If you have not already noticed, the Fluke official demonstration video shows 'the water actually confuses the optical input alert function, so it actually thinks you have the probe plugged into the AMPS jack and it beeps and flashes at you'.
I much prefer the sealing strategy of the GM Metrahit, though it does not boast IP rated protections.
 

Offline jimmc

  • Frequent Contributor
  • **
  • Posts: 268
  • Country: gb
Re: EEVblog #64 – Fluke 28 Series II Multimeter Review & Teardown
« Reply #16 on: March 04, 2010, 08:12:53 am »
Warning off topic rant...

What a load of rubbish that Darwin award is.
Looking at the circuit of a Simpson 260 here http://www.simpson260.com/downloads/simpson_260-6p_theory_of_operation.pdf
The 9 volt battery is only used on the Ohms x 10,000 range and then there is at least 114k in series with it.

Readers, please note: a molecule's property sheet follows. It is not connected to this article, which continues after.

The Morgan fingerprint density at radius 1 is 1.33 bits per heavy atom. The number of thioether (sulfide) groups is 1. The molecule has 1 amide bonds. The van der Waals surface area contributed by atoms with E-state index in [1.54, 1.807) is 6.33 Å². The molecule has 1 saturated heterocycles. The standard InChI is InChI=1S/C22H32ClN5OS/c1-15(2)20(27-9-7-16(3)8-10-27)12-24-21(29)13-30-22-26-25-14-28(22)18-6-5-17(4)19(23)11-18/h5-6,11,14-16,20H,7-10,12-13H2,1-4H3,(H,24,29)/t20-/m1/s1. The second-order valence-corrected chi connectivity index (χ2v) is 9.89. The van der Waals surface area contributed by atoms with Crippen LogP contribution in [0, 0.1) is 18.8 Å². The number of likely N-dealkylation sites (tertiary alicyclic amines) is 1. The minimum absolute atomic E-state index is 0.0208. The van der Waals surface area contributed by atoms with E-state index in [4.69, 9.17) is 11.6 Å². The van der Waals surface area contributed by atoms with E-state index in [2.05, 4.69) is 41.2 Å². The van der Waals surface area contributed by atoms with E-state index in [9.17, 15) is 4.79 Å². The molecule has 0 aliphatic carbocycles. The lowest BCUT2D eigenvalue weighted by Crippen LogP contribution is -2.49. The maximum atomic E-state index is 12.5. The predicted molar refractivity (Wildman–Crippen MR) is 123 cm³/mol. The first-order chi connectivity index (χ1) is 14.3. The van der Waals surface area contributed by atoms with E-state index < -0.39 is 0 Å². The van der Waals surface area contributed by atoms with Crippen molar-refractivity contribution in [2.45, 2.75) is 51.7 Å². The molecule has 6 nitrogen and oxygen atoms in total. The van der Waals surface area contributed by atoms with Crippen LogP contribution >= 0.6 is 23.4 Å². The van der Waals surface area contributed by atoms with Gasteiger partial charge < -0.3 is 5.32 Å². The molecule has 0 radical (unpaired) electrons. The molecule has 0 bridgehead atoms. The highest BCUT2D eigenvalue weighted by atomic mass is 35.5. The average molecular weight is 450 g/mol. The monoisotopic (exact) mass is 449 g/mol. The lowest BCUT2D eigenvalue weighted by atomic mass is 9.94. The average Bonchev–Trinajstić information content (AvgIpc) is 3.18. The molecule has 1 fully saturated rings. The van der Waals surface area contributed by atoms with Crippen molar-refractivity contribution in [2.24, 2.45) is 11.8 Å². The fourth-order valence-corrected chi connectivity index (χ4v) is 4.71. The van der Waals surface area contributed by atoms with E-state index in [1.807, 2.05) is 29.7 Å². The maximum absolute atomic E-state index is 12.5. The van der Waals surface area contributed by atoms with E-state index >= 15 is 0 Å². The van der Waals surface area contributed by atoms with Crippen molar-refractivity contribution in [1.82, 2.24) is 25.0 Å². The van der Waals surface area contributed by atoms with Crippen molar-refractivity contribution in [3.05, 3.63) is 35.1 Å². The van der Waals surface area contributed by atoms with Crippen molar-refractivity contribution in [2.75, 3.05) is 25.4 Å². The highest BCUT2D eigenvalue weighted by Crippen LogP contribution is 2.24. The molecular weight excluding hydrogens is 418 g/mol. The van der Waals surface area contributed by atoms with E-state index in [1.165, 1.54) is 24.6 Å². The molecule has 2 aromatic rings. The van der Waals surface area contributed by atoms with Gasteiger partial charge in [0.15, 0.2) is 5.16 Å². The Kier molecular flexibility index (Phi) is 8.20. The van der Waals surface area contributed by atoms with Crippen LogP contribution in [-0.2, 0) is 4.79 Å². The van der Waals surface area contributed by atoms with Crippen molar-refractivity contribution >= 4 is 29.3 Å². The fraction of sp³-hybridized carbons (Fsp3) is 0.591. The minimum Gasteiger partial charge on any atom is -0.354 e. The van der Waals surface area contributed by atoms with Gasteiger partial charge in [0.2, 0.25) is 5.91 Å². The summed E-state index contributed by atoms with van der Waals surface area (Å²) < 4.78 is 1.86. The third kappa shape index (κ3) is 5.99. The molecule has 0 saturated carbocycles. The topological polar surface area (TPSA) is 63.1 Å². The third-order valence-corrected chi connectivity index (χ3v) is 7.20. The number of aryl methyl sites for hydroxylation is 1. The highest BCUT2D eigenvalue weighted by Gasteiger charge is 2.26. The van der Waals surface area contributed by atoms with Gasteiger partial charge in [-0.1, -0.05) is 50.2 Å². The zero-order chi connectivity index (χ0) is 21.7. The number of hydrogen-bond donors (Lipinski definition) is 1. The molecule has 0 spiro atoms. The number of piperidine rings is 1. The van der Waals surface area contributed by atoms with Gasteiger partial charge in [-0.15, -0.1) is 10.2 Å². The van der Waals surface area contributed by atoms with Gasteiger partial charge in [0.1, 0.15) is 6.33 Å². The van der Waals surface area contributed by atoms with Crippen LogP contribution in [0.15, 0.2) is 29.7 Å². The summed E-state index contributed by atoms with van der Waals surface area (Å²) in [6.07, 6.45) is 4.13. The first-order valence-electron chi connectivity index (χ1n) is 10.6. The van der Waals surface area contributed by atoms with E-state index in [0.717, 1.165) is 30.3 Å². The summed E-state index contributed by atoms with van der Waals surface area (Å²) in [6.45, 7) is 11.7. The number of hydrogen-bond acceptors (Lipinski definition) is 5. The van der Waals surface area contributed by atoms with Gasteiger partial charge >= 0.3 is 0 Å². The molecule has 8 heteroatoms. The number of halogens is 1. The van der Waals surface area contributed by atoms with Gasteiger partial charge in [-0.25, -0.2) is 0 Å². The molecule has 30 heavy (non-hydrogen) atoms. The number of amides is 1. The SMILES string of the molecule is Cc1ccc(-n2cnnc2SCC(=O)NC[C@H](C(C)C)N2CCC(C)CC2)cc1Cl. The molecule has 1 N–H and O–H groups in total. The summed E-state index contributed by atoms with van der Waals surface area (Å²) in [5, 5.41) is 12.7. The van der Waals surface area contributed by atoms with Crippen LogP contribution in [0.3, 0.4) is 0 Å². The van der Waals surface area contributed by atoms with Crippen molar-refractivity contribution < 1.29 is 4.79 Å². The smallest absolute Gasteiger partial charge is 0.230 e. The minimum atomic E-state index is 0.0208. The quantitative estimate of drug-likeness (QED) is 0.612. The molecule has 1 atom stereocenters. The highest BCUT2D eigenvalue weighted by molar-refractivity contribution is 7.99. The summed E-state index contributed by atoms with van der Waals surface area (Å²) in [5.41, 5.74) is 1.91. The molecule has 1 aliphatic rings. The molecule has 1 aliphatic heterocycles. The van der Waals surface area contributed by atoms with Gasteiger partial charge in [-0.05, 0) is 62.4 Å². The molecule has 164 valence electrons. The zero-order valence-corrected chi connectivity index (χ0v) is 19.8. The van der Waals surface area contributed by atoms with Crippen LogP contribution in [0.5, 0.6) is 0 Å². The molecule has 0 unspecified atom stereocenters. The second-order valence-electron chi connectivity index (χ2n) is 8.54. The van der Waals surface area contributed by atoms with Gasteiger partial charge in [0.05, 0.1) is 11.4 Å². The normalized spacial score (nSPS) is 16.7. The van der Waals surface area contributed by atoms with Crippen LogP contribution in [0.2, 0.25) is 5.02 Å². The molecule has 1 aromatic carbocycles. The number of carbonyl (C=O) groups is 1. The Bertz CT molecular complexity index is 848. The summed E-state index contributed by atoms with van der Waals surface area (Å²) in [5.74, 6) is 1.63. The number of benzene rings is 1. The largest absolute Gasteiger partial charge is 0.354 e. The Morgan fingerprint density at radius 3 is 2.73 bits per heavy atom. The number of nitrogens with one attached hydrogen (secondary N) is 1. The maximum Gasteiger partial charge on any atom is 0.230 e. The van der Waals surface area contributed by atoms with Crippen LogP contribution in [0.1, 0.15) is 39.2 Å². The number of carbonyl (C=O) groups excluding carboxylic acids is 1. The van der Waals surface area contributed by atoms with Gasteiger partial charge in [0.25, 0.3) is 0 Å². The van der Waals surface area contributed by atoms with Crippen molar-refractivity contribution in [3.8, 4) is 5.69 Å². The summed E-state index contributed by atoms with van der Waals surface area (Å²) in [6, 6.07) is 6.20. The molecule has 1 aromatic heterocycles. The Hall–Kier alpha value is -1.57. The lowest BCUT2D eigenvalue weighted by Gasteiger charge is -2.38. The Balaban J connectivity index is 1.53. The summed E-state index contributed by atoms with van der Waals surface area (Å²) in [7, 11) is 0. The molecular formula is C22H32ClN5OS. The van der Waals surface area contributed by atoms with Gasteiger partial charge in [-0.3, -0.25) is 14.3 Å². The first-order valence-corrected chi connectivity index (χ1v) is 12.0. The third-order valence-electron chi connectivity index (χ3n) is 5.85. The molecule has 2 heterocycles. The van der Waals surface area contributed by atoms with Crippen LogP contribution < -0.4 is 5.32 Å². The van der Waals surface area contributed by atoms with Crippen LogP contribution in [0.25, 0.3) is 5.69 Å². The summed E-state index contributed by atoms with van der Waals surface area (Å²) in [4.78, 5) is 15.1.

So the maximum current is limited to 9/114,000 = 79uA !!! Not the 90mA they claim.

Jim
« Last Edit: March 04, 2010, 08:16:41 am by jimmc »
 

Offline Ferroto

  • Frequent Contributor
  • **
  • Posts: 287
  • Country: ca
Re: EEVblog #64 – Fluke 28 Series II Multimeter Review & Teardown
« Reply #17 on: March 05, 2010, 03:44:19 am »

I have to agree that multimeters and water don't mix!  Any sailors here?

Apparently this story is true.

http://www.darwinawards.com/darwin/darwin1999-50.html

The lethal 9 Volt!



I just emailed Jamie Heinemann
 

Offline Simon

  • Global Moderator
  • *****
  • Posts: 12731
  • Country: gb
  • Did that just blow up? No? might work after all !!
    • Simon's Electronics
Re: EEVblog #64 – Fluke 28 Series II Multimeter Review & Teardown
« Reply #18 on: March 06, 2010, 07:32:33 pm »

I have to agree that multimeters and water don't mix!  Any sailors here?

Apparently this story is true.

http://www.darwinawards.com/darwin/darwin1999-50.html

The lethal 9 Volt!



Yikes never thought my multimeter could kill someone
https://www.simonselectronics.co.uk/shop
Varied stock of test instruments and components including EEVblog gear.
Also, if you want to get ripped off: https://www.ebay.co.uk/usr/simons_electronics?_trksid=p2047675.l2559
 

Offline jahonen

  • Super Contributor